Top critical review
33 people found this helpful
on 14 October 2008
I won't rehash the plot, as the reviwers who have gone before me have already done that. To summerise briefly, CAST IN SHADOW is the first book in a series about a woman who lives in a world where 4 different races live side by side. There are the 'normal' humans, the 'dragons' (not real dragons, more like humans with extra powers), lion-like people and flying people. She has a mysterious past that always comes back to haunt her. Basically, it's a fantasy story with intrigue and action, and slight hints at romance.
What really annoys me about this book is it's wasted potential: the storyline is pretty original and does get you flipping the pages to find out what happens next. Also, the heroine is the usual plucky type who can stand on her own two feet and has an answer for everything, and yet underneath that confident exterior are a few secrets...there's magic and mystery, fighting and strange happenings and new and unusual creatures...to put it simply, it's everything I look for in a fantasy novel!
So all in all the basics are there for a good read, and I think this is what all the other reviewers are responding to when they give it so many stars. And I'm going to admit, although I bought the first two books in the series because of the glowing reviews on Amazon, after I had finished CAST IN SHADOW I wasn't particularly bothered about CAST IN COURTLIGHT (number 2). However, I had paid for it and I soon ran out of things to read, so I picked it up and enjoyed it a lot more. I think it's because I had more knowledge of the characters and the world they live in.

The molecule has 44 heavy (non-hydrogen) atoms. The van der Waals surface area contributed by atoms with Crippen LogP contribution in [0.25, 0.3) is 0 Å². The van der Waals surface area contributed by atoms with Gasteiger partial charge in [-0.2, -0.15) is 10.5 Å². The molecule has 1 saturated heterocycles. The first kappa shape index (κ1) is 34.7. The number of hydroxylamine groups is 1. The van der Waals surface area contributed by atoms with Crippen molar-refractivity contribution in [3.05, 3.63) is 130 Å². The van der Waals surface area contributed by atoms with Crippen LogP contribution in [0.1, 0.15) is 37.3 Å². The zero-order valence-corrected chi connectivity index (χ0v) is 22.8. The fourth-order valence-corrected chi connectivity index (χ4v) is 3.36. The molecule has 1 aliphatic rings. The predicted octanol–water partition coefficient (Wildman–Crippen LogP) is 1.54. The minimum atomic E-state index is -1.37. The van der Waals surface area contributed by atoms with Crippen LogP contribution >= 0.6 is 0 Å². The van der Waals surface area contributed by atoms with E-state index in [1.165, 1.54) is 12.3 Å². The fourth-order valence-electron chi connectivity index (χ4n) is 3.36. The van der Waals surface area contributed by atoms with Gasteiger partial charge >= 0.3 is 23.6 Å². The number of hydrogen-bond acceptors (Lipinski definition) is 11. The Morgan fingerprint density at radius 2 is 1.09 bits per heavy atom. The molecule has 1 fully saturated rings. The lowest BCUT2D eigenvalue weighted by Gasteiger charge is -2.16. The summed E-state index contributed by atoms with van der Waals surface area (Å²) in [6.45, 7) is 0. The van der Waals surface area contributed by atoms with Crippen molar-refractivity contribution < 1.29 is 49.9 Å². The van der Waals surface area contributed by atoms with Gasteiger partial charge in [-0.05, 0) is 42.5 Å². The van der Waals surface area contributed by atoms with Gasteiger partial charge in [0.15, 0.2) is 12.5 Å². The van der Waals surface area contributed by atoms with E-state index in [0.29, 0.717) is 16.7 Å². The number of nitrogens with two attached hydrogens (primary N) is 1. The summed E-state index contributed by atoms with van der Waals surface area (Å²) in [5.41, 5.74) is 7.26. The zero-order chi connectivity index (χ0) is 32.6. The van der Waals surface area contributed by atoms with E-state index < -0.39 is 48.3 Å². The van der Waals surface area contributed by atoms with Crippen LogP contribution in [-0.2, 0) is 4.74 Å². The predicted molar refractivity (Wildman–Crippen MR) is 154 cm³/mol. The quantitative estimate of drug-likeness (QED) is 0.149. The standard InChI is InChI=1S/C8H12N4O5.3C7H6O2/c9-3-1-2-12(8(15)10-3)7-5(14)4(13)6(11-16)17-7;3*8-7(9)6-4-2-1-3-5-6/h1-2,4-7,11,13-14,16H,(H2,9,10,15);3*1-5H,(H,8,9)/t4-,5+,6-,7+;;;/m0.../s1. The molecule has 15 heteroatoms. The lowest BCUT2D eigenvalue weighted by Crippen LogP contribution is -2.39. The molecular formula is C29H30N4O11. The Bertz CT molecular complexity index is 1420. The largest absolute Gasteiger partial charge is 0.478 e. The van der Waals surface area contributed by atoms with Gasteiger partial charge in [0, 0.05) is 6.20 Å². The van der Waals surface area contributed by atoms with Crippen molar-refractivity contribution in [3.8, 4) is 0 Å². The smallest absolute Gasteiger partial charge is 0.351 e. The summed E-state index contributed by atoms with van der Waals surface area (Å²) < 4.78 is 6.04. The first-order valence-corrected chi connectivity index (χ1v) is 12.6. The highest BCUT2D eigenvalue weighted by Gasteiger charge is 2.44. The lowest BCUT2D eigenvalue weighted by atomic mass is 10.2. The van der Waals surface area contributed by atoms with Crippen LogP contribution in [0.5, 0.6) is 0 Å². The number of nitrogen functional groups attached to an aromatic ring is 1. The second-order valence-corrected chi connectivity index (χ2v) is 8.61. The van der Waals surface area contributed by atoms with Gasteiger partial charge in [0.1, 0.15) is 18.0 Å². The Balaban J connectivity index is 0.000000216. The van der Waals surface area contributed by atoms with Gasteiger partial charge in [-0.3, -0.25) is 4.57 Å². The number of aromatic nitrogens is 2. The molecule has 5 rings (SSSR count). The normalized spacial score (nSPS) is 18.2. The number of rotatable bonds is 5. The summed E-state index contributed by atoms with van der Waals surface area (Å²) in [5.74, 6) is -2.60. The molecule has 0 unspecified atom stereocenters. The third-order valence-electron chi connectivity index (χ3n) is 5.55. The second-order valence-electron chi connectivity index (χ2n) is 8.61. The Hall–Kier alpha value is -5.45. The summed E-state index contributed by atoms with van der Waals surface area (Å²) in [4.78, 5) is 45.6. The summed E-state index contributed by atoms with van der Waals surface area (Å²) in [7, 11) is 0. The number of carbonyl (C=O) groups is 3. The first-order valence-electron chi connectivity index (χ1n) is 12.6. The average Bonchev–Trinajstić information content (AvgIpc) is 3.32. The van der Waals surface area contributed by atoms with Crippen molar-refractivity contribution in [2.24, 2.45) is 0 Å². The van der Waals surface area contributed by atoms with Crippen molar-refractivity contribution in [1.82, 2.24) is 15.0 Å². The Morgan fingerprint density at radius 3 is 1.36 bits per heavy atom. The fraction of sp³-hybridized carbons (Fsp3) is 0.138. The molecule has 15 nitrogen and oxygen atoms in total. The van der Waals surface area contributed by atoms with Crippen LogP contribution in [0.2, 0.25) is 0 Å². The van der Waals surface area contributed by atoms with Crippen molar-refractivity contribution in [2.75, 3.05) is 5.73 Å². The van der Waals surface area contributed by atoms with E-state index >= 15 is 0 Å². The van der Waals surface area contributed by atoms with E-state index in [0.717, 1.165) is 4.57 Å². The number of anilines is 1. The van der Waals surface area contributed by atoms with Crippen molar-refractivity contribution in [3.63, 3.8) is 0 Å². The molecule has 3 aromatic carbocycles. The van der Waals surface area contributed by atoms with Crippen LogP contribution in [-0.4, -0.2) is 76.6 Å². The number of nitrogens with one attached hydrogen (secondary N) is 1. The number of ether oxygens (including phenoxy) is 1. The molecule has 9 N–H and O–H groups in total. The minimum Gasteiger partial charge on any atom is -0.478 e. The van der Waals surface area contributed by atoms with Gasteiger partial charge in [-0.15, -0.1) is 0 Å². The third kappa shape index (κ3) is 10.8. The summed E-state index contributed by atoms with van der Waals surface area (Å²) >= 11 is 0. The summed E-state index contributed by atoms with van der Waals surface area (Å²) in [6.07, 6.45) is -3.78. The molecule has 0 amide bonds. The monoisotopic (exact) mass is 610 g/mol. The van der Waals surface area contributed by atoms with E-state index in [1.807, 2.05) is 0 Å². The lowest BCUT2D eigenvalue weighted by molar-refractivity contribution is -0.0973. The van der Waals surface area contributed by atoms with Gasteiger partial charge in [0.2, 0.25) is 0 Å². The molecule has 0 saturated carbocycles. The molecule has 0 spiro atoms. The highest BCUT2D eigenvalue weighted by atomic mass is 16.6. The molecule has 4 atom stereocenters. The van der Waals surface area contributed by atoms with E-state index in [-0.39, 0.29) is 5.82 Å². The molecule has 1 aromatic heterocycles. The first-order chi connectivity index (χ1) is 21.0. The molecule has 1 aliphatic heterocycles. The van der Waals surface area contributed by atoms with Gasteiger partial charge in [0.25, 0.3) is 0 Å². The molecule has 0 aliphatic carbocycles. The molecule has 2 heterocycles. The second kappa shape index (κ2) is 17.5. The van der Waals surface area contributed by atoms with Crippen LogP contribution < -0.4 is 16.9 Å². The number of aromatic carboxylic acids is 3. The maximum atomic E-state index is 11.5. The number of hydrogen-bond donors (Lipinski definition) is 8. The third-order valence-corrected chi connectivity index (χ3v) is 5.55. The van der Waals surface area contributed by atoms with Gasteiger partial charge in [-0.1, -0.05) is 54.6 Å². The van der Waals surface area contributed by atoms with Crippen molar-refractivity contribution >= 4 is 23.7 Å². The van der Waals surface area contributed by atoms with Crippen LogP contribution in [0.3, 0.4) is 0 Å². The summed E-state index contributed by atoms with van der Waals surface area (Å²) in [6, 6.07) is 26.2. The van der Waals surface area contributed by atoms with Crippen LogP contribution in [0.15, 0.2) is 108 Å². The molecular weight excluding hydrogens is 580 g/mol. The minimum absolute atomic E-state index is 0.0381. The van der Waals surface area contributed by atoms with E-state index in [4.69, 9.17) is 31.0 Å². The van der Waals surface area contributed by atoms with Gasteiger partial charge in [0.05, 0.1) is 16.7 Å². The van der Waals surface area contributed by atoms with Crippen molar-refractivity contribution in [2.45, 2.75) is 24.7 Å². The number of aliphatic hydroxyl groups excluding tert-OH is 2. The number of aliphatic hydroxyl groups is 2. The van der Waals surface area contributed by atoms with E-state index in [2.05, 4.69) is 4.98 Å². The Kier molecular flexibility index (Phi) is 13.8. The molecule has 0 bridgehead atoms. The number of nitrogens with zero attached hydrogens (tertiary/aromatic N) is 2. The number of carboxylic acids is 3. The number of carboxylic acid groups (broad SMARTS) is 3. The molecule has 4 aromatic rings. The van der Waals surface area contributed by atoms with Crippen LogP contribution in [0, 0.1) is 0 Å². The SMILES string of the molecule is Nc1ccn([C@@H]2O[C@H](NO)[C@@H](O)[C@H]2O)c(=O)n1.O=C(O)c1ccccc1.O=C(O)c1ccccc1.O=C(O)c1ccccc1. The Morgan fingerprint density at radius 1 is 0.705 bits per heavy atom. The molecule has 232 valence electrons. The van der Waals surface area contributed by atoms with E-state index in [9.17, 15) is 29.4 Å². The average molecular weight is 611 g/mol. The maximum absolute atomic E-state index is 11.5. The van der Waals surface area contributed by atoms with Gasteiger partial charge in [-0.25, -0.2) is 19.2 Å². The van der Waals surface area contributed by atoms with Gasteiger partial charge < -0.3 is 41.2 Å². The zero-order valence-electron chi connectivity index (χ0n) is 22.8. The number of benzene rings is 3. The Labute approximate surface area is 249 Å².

Because ultimately, that is what's wrong with this book: it opens, and straight away doesn't give the reader enough knowledge of the world of the characters. In fact, the characters, including the main protagonist, came across as pretty 2 dimensional and shallow. I found that I just didn't care for them, what happened to them, what physical and mental anguish they went through etc etc. Don't get me wrong, every author has their own technique in fantasy novels for introducing the reader to the new world they have created. There's the 'explainers', who explain every thing and everyone, but have the risk of spoiling the pace and action of the novel and simply boring the pants off the reader with too much detail...
Or there's the 'droppers', who drop the reader right in the middle of some action, introduce things slowly and only when it is relevant, and keep on with the high pace throughout. Generally, I prefer this style, and I get the feeling this is what Michelle was trying to do...however in my opinion she fails. I was left bewildered for quite a lot of the novel, unsure if I hadn't understood a section because I wasn't meant too, or perhaps because I had missed some vital clue the author had dropped in (this happened a lot, and led to many re-readings of certain sections as I struggled to make sense of what is happening), or if it was simply down to the poor writing in general: I would recommend to this author that she gets a new editor or something, because the bad sentence structure, poor use of words and assumption that the reader knows the characters as well as the author does spoiled the book. (and we don't by the way. You created them, so you know them inside out, but brooding and mysterious only goes so far before it becomes flat and boring).
Another issue I had with the book was that the Heroine, Kaylin, came across as a young girl...maybe she's meant to be emotionally immature, but if asked her age I would say 16-17. I don't believe her age is ever actually mentioned in the two books I have read of the series, although I think I worked it out that she is meant to be in her early 20s. I'm sorry, but I don't think the author remembers what it's like to be that age!
However, after all is said and done, I still found myself reading both novel that I bought, and enjoying them too, and if someone offered me the next in the series for a super discounted price, I don't think I would say no...